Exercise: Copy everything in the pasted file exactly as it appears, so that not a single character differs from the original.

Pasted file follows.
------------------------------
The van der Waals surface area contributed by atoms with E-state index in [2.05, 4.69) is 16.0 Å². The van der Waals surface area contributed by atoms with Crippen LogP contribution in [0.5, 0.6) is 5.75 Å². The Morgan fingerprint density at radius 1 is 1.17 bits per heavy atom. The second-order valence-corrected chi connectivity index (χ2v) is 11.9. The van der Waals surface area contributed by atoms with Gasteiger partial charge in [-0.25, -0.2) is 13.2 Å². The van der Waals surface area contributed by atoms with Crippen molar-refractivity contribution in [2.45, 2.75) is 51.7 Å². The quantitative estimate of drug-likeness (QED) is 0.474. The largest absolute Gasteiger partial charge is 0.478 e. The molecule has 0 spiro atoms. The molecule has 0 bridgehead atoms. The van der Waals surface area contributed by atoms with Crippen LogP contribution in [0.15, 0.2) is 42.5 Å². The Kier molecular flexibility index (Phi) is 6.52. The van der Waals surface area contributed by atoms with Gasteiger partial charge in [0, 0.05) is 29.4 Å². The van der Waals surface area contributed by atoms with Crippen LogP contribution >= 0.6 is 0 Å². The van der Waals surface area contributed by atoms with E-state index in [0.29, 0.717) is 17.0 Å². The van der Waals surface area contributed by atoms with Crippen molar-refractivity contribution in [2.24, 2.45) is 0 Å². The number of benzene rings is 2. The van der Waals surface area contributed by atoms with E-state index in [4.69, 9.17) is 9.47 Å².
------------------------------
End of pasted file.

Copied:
The van der Waals surface area contributed by atoms with E-state index in [2.05, 4.69) is 16.0 Å². The van der Waals surface area contributed by atoms with Crippen LogP contribution in [0.5, 0.6) is 5.75 Å². The Morgan fingerprint density at radius 1 is 1.17 bits per heavy atom. The second-order valence-corrected chi connectivity index (χ2v) is 11.9. The van der Waals surface area contributed by atoms with Gasteiger partial charge in [-0.25, -0.2) is 13.2 Å². The van der Waals surface area contributed by atoms with Crippen molar-refractivity contribution in [2.45, 2.75) is 51.7 Å². The quantitative estimate of drug-likeness (QED) is 0.474. The largest absolute Gasteiger partial charge is 0.478 e. The molecule has 0 spiro atoms. The molecule has 0 bridgehead atoms. The van der Waals surface area contributed by atoms with Crippen LogP contribution in [0.15, 0.2) is 42.5 Å². The Kier molecular flexibility index (Phi) is 6.52. The van der Waals surface area contributed by atoms with Gasteiger partial charge in [0, 0.05) is 29.4 Å². The van der Waals surface area contributed by atoms with Crippen LogP contribution >= 0.6 is 0 Å². The van der Waals surface area contributed by atoms with E-state index in [0.29, 0.717) is 17.0 Å². The van der Waals surface area contributed by atoms with Crippen molar-refractivity contribution in [2.24, 2.45) is 0 Å². The number of benzene rings is 2. The van der Waals surface area contributed by atoms with E-state index in [4.69, 9.17) is 9.47 Å².